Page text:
Ben Burgis, our most recent podcast guest, chose the late Christopher Hitchens as the topic for his latest book entitled Christopher Hitchens: What He Got Right, How He Went Wrong, and Why He Still Matters. In it, he examines the ideas and influence of one of the most enigmatic and entertaining public intellectuals of our time.
A lifelong socialist turned Bush-aligned neocon later in life, Hitchens’ politics defied conventional labels, to put it mildly. For example, he’s one of the few people you’d ever encounter who was both vehemently pro-Iraq War and ruthlessly critical of the state of Israel. He never fully disavowed his commitment to Leftist politics, though by the end of his life someone discovering him for the first time would have been hard-pressed to find any evidence he ever supported the Left in the first place.
Hitchens died on December 15, 2011, at age 62, of esophageal cancer. Burgis begins his book by speculating how Hitchens may have responded to the Trump era, which began during the 2016 Presidential primaries. Because Hitchens’ politics were as difficult to predict as they are to categorize, it’s not quite clear where he’d have come down as Trump was trouncing the Republican field and Bernie and Hillary were duking it out on the Democratic side.
There are those who believe that Hitchens, a self-proclaimed contrarian, would have supported Trump. Burgis rightly rejects this idea, citing Hitchens’ lifelong contempt for nationalism and nativism. Hitchens also, in 2008, said that no responsible person could support the McCain campaign because of Sarah Palin. Palin is widely considered a harbinger of the Trump phenomenon, and so it stands to reason Hitchens would have felt that Trump was simply not a serious choice.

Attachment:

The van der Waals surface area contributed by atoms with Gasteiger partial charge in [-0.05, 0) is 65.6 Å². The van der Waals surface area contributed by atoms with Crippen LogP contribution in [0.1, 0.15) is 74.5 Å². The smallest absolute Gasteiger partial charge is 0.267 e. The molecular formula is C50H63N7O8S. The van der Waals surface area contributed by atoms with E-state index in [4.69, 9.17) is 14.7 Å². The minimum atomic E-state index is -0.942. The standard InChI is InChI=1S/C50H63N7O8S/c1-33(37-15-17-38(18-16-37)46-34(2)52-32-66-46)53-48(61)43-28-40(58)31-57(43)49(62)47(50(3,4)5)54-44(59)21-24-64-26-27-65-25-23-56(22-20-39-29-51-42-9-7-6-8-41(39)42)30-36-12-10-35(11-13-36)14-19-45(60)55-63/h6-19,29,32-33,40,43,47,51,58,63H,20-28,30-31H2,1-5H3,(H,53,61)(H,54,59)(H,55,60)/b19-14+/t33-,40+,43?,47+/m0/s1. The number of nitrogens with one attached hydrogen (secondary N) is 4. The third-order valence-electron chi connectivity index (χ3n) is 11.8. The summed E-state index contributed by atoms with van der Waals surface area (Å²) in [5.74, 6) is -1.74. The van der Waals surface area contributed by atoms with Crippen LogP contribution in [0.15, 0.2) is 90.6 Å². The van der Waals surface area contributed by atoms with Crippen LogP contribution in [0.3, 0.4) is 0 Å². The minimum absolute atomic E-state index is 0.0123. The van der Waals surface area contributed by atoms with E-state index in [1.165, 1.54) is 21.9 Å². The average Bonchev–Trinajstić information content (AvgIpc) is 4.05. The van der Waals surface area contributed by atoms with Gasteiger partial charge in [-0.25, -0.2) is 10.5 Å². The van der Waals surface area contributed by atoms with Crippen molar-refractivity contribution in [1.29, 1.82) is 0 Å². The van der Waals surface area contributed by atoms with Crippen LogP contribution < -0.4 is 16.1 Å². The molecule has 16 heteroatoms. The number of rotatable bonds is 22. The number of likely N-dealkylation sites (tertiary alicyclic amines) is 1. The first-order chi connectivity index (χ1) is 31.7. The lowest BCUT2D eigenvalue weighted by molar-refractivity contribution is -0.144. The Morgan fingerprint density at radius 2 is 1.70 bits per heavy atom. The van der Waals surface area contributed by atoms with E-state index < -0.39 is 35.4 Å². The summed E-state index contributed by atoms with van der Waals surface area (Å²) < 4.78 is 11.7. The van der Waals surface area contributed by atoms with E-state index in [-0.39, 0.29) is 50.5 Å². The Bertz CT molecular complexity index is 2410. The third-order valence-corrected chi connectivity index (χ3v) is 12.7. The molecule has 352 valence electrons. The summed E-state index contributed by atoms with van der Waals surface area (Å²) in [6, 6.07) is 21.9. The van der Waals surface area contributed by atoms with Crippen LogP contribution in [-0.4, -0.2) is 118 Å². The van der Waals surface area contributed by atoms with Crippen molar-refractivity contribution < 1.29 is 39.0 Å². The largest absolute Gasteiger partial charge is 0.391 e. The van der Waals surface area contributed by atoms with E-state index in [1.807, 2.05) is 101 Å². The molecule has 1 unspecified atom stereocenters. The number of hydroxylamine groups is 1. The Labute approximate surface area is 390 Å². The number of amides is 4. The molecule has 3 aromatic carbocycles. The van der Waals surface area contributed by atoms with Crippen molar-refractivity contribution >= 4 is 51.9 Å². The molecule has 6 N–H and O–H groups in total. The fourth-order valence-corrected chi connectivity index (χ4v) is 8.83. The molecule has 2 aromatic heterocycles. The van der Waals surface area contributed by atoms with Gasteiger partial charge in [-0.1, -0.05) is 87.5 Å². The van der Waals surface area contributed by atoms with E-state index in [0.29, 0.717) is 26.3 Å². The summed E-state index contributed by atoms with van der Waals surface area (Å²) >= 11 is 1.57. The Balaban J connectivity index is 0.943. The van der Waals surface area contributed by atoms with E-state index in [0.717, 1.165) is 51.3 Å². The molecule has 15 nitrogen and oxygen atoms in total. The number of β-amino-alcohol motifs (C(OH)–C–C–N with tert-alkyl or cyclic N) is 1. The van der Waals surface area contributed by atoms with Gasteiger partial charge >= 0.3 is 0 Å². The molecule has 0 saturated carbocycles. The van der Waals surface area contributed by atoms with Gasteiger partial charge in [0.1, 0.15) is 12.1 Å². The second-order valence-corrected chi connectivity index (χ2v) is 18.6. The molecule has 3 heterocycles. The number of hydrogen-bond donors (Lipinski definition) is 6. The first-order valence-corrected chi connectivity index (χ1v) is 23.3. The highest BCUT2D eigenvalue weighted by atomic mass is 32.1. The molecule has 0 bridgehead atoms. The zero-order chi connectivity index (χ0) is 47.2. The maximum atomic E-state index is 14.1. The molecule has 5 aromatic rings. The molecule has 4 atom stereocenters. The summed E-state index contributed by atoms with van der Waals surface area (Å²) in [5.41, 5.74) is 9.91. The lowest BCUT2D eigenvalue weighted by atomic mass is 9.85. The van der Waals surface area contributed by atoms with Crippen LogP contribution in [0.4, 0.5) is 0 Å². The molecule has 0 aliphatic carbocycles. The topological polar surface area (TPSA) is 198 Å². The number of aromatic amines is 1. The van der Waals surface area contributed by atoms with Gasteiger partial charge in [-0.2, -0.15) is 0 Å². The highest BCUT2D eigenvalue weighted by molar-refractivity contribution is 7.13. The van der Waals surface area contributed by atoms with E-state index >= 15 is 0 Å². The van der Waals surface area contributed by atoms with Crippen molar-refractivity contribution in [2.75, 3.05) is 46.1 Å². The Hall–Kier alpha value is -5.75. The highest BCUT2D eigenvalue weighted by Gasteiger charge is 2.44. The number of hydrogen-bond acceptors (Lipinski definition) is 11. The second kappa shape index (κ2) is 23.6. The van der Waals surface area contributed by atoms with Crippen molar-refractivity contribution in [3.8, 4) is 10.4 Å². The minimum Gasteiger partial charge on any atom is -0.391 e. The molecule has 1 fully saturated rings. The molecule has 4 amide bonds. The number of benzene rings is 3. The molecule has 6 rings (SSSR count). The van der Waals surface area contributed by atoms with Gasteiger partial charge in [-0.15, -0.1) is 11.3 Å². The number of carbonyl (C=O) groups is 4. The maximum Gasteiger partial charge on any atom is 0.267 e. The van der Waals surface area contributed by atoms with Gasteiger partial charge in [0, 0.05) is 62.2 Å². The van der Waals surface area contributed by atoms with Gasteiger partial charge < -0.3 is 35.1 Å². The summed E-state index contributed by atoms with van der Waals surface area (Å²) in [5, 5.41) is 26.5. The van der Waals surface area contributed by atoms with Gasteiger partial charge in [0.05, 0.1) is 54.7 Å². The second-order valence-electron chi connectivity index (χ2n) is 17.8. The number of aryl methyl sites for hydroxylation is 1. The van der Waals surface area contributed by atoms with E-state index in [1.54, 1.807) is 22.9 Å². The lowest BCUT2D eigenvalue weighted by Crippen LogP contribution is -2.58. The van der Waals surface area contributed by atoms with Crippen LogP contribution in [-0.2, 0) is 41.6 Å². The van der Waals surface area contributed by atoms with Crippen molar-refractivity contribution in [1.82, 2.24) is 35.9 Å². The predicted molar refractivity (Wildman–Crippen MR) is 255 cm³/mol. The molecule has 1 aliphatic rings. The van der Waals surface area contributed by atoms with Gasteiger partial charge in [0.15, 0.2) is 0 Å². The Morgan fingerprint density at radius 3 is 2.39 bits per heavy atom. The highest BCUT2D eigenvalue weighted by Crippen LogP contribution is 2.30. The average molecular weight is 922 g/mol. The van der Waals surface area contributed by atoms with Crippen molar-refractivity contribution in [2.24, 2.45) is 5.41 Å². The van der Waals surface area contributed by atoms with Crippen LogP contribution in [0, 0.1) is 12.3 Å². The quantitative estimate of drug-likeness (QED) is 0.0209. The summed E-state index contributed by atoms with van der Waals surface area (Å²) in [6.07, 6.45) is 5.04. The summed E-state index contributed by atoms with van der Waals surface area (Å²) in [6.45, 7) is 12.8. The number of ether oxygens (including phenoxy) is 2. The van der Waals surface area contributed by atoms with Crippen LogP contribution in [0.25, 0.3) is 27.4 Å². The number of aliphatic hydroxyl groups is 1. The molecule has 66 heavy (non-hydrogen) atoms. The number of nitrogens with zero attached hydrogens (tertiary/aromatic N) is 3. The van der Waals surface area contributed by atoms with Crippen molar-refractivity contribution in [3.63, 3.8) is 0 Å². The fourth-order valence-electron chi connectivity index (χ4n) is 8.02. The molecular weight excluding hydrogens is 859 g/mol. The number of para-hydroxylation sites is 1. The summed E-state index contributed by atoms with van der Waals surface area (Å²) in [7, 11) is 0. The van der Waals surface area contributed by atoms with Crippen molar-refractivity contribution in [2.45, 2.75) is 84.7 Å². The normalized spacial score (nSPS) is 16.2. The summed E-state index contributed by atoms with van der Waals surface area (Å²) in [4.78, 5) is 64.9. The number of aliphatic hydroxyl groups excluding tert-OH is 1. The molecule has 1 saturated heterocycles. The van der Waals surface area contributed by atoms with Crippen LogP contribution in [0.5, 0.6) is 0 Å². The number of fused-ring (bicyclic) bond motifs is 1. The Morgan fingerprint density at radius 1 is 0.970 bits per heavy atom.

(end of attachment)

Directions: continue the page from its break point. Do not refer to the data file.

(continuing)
On the Democratic side, Hitchens’ hatred for Bill and Hillary Clinton was widely known. His 1999 book, No One Left to Lie To: The Triangulations of William Jefferson Clinton, was published in paperback the following year with a new title. This time, the cover read No One Left to Lie To: The Values of the Worst Family, and included Hillary on the cover.
Because Hitchens spent much of his life as a socialist, Bernie Sanders might have seemed like a logical choice. But of course, his political evolution into a full-throated war hawk would have made Bernie’s candidacy a difficult one for him to fully endorse.
Would he have lent his support to the Bernie movement despite these reservations? Would Hillary’s aggressive foreign policy led him to begrudgingly support her instead? Or would he have shocked his peers and his readers once again and backed Trump?
We discussed this question with Ben Burgis on our podcast. We also delved into what could have been the cause for Hitchens’ mysterious transformation from a “Trotskyist popinjay” as George Galloway described him into an unapologetic advocate for the United States’ post-9/11 regime change wars. Given Ben recently wrote an article in The Daily Beast about the Joe Rogan/Spotify affair, we touched on that as well in the latter portion of the conversation.
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